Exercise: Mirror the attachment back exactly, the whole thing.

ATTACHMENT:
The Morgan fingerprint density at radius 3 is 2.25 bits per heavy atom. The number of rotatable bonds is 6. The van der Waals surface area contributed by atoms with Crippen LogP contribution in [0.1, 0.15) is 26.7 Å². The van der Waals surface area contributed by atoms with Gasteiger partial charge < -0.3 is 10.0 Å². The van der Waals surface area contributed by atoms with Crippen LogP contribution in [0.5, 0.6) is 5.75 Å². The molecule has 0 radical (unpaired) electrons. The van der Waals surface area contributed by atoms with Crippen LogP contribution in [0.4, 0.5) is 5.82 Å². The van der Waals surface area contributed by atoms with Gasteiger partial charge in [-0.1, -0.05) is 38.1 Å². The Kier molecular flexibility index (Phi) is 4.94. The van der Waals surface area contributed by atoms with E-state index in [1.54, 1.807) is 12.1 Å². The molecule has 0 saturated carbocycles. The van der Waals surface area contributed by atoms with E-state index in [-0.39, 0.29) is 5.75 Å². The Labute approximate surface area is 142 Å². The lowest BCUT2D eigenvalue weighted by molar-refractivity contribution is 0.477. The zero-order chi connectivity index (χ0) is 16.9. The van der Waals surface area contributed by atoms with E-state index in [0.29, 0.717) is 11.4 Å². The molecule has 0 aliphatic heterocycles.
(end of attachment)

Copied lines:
The Morgan fingerprint density at radius 3 is 2.25 bits per heavy atom. The number of rotatable bonds is 6. The van der Waals surface area contributed by atoms with Crippen LogP contribution in [0.1, 0.15) is 26.7 Å². The van der Waals surface area contributed by atoms with Gasteiger partial charge < -0.3 is 10.0 Å². The van der Waals surface area contributed by atoms with Crippen LogP contribution in [0.5, 0.6) is 5.75 Å². The molecule has 0 radical (unpaired) electrons. The van der Waals surface area contributed by atoms with Crippen LogP contribution in [0.4, 0.5) is 5.82 Å². The van der Waals surface area contributed by atoms with Gasteiger partial charge in [-0.1, -0.05) is 38.1 Å². The Kier molecular flexibility index (Phi) is 4.94. The van der Waals surface area contributed by atoms with E-state index in [1.54, 1.807) is 12.1 Å². The molecule has 0 saturated carbocycles. The van der Waals surface area contributed by atoms with E-state index in [-0.39, 0.29) is 5.75 Å². The Labute approximate surface area is 142 Å². The lowest BCUT2D eigenvalue weighted by molar-refractivity contribution is 0.477. The zero-order chi connectivity index (χ0) is 16.9. The van der Waals surface area contributed by atoms with E-state index in [0.29, 0.717) is 11.4 Å². The molecule has 0 aliphatic heterocycles.